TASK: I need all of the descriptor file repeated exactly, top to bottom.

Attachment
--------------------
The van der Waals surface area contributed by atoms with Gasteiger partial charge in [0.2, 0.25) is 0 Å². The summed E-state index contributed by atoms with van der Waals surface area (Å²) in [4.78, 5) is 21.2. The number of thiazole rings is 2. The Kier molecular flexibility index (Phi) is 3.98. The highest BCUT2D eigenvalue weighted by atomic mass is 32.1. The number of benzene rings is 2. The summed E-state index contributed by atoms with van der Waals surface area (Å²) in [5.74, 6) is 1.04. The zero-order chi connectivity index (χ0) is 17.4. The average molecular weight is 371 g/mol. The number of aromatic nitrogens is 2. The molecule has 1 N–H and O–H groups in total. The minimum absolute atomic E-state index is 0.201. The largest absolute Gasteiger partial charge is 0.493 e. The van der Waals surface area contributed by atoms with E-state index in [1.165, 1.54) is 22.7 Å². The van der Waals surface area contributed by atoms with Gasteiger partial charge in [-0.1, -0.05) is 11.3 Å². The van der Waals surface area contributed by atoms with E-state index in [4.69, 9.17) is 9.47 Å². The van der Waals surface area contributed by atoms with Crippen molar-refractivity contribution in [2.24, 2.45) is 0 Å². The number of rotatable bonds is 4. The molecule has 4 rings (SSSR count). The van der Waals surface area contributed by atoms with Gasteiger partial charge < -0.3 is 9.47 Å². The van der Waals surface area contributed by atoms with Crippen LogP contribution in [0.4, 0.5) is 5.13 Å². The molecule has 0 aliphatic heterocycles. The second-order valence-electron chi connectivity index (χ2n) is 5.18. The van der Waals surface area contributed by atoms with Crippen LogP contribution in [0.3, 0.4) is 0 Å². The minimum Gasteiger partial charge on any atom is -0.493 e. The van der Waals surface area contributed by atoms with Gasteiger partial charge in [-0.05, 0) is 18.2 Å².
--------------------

The van der Waals surface area contributed by atoms with Gasteiger partial charge in [0.2, 0.25) is 0 Å². The summed E-state index contributed by atoms with van der Waals surface area (Å²) in [4.78, 5) is 21.2. The number of thiazole rings is 2. The Kier molecular flexibility index (Phi) is 3.98. The highest BCUT2D eigenvalue weighted by atomic mass is 32.1. The number of benzene rings is 2. The summed E-state index contributed by atoms with van der Waals surface area (Å²) in [5.74, 6) is 1.04. The zero-order chi connectivity index (χ0) is 17.4. The average molecular weight is 371 g/mol. The number of aromatic nitrogens is 2. The molecule has 1 N–H and O–H groups in total. The minimum absolute atomic E-state index is 0.201. The largest absolute Gasteiger partial charge is 0.493 e. The van der Waals surface area contributed by atoms with E-state index in [1.165, 1.54) is 22.7 Å². The van der Waals surface area contributed by atoms with Gasteiger partial charge in [-0.1, -0.05) is 11.3 Å². The van der Waals surface area contributed by atoms with E-state index in [4.69, 9.17) is 9.47 Å². The van der Waals surface area contributed by atoms with Crippen molar-refractivity contribution in [2.24, 2.45) is 0 Å². The number of rotatable bonds is 4. The molecule has 4 rings (SSSR count). The van der Waals surface area contributed by atoms with Gasteiger partial charge < -0.3 is 9.47 Å². The van der Waals surface area contributed by atoms with Crippen LogP contribution in [0.4, 0.5) is 5.13 Å². The molecule has 0 aliphatic heterocycles. The second-order valence-electron chi connectivity index (χ2n) is 5.18. The van der Waals surface area contributed by atoms with Crippen LogP contribution in [0.3, 0.4) is 0 Å². The minimum Gasteiger partial charge on any atom is -0.493 e. The van der Waals surface area contributed by atoms with Gasteiger partial charge in [-0.05, 0) is 18.2 Å².